Have you ever sat in your favorite chair thinking; it doesn’t feel as comfortable today? Have you ever dismissed a potential new chair or a sofa as uncomfortable without even trying it? Why is that?
When we enter a space, we unconsciously make an assumption about its level of comfort based on things like colours and materials used. Comfort is not only associated with haptics – touch and feel, but also visual aesthetics – whether something looks soft or rigid for example. Comfort will additionally be affected by the positioning of a seat within the space – whether it’s facing a window, a TV or a wall.
In transport, passenger perception of comfort will vary from one person to another. It is often dependant on a number of attributes of the seat. But it’s also influenced by the overall travel experience and the emotions accompanying the passenger at that particular time.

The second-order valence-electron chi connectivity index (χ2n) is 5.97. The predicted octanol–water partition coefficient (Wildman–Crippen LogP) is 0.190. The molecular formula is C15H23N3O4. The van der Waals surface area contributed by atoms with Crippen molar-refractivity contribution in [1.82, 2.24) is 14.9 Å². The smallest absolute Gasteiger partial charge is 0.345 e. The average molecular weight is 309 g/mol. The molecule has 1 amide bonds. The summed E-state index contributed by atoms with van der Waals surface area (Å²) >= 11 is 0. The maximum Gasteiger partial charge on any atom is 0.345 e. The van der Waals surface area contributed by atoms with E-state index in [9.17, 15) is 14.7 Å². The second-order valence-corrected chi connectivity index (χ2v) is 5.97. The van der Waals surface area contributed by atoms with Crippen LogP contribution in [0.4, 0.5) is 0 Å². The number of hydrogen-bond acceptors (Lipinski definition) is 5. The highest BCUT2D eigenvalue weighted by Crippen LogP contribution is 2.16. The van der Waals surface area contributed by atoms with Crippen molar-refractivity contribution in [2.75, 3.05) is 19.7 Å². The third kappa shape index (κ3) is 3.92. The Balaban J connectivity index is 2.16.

Additionally, since the covid pandemic, passenger expectations have grown beyond the simple aspect of comfort. Airline customers have grown to expect things like enhanced cleanliness of their seats and cabin in general. Not forgetting a growing emphasis on sustainability in the form of reducing the need to use Earth’s finite resources.